4) Cannot be created by keystrokes



Grave's picture

unlike gold, bitcoin is:
- easy, cheap and fast to transfer, secure, verify and granulate
- predictable, limited supply
- efficient and easily exchangeable store of value that is trusted and decentralized

also you can say goodbye to gold as a reliable store of value once:
- we get to asteroid mining, millions of tons of precious metals just lie out there in asteroid belt, talk about unlimited supply
- we get cheap energy source = you can create unlimited amounts of gold using particle accelerators

Grave's picture

educate yourself, you will sound less stupid that way

quartshort's picture

A website does not equal an astroid mining operation. If we are mining for water and gold on an astroid belt we will be largly fucked as a race. You are a tool.

How many billions does it take to send a CAMERA into space? Tell you what, send me an X-type astriod when they become so common that it causes the price to plumment platinum.

Just because math makes Bitcoin "tough" to mine doesn't give those 0's and 1's any more value in my book.


RAT005's picture

The cost of sourcing gold other than on earth will be higher and if pursued will just confirm gold's genuine increasing value. 

Grave's picture

lets see
- few billions needed to get the equipment there
- gets paid off by harvesting a single 500m asteroid
- rake in initial profits
- then oversupply sets in, demand dies, value craters

jefferson32's picture

Gold is a superior store of value. Bitcoin is a superior medium of exchange. That's all there is to understand. That and FOFOA's Freegold.

Harlequin001's picture


FFS man, you're a fucking idiot. You need to do the rest of the bitcoin community a favour and STFU.

Squid-puppets a-go-go's picture

money can retain its definition even as innovation provides an improvement

i trust gold way more than i trust bitcoin. but i gotta admit, gold needs another medium/function to buy some shit in hong kong from the sahara

Demdere's picture

And further, some smart guy will figure out a way of ensuring 2/3 o 5/6 or whatever independent verification sites all support the claim that a picture of a gold coin is owned by X, in the physical posession of Y, and was last certified on such and such adate by such and such an auditor.  You can buy levels and levels and levels of certainty and security.

That is the next level above this clever idea :

That allows you to avoid all kind of scams.  Needs some crypto and substitutes databases of cenralized trust organization for overhead of a block chain. The trick is that individual coins are suddenly not anonymous, which makes accounting fraud harder. You can track every individiual coin.  Those may be owned via blockchain, with lower-cost security at lower levels.  The hash of a speckle pattern associated with the coin, full speckle pattern photo in a file.

Trust will be the resource in shortest supply when things get hard.  Start building your supplies now.

Arnold's picture



(What Would Blythe do?)

Renfield's picture

Captain Debtcrash, good article, discussing the probability of blockchain currency being outlawed, a necessary discussion.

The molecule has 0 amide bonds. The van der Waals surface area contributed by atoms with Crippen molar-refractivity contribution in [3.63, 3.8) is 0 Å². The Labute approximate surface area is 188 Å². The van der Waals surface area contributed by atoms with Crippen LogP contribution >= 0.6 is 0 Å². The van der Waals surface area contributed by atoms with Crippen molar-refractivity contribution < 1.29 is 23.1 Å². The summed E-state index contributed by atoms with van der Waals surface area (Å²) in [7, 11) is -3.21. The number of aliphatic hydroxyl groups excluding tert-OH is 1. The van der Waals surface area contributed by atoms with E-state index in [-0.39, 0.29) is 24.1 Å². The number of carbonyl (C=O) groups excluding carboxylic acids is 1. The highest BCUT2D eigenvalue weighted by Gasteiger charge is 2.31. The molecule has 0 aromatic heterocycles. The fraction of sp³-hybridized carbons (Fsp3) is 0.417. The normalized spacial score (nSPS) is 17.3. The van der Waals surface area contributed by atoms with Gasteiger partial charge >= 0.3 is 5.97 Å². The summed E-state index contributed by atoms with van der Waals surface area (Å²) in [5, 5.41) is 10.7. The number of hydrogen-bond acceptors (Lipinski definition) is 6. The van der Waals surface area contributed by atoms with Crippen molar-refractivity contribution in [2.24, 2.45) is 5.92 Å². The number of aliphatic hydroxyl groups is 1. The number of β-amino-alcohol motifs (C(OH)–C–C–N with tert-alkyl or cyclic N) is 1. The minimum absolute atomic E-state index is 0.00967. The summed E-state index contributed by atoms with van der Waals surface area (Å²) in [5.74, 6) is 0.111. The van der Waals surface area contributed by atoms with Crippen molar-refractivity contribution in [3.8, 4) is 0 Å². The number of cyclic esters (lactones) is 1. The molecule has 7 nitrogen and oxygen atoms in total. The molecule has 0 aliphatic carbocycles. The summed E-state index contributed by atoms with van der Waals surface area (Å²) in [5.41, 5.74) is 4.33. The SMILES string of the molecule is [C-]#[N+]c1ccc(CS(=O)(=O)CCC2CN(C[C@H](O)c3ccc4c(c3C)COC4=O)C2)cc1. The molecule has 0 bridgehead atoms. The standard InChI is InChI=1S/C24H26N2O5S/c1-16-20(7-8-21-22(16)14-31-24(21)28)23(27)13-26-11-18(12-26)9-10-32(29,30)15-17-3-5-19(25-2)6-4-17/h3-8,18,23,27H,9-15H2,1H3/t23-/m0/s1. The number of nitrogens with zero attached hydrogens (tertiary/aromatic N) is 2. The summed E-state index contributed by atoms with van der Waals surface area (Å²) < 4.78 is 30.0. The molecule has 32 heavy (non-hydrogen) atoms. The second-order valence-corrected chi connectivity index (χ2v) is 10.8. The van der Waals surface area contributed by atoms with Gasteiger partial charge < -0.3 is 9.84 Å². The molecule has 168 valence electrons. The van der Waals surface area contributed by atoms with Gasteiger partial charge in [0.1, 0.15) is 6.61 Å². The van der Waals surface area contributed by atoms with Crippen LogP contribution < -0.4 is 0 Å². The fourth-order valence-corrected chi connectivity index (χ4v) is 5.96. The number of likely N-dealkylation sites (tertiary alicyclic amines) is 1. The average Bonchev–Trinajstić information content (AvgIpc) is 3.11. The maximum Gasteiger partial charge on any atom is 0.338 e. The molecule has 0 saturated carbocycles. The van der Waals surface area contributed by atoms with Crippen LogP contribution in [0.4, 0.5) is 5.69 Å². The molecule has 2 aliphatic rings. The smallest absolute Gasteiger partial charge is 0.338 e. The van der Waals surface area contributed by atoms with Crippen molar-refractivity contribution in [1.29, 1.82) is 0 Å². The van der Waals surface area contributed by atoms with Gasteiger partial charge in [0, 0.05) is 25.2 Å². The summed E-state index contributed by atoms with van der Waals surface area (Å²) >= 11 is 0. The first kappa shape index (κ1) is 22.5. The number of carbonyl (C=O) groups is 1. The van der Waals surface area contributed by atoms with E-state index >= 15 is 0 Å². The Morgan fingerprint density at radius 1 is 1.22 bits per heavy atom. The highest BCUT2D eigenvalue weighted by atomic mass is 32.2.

However, outside the scope of the article but also necessary to consider, is the effect of outlawing. How effective is it? Does it lead to outcomes the lawmakers predict?

What effect did the outlawing of alcohol have? What effect is the incremental outlawing of guns having, now and over the past few years? What effect does the outlawing of drugs have? The outlawing of prostitution? The outlawing of 'terrorism'? Marijuana? Smoking? Speeding? Even the outlawing of entertainment downloading? How have populations such as the Chinese responded to 'intellectual property' protection laws? How successful have various governments in, say, Quebec, been in attempts to outlaw English, for example?

You are correct that if the government makes a rule, people probably could not use the blockchain at Wal-Mart or any huge conglomerate, but would that cause the technology to suffer, or the conglomerate? A growing number of people are changing their habits in order to avoid Wal-Mart (and big media, big pharma, big banks, big food, big energy, etc.) already. Would outlawing blockchain reverse this trend, or accelerate it? Would it cause more people to shop at Wal-Mart, or would it be another reason for people to reject Wal-Mart? Is outlawing a chaotic technology going to cause more people to turn toward central control, or away from it?

If banksters cannot find a way to skim and siphon, would this cause more or fewer people to risk using bitcoin? How would populations outside the control of 'western' governments respond to such regulation? (See, for example, the growing momentum of alternative systems to SWIFT and currencies alternative to the USD, which are spearheaded by non-'western' governments. The momentum of these alternatives grows with every regulatory burden imposed by 'western' governments, such as FATCA.)

You could discuss this for years and not come to a conclusion, but I think it's safe to say that the outlawing of anything is going to be unpredictable, and could certainly serve to make the outlawed thing spread farther and faster than before; and that's not even considering the high cost of enforcement, on bankrupt governments already stretched by farflung invasions and massive surveillance.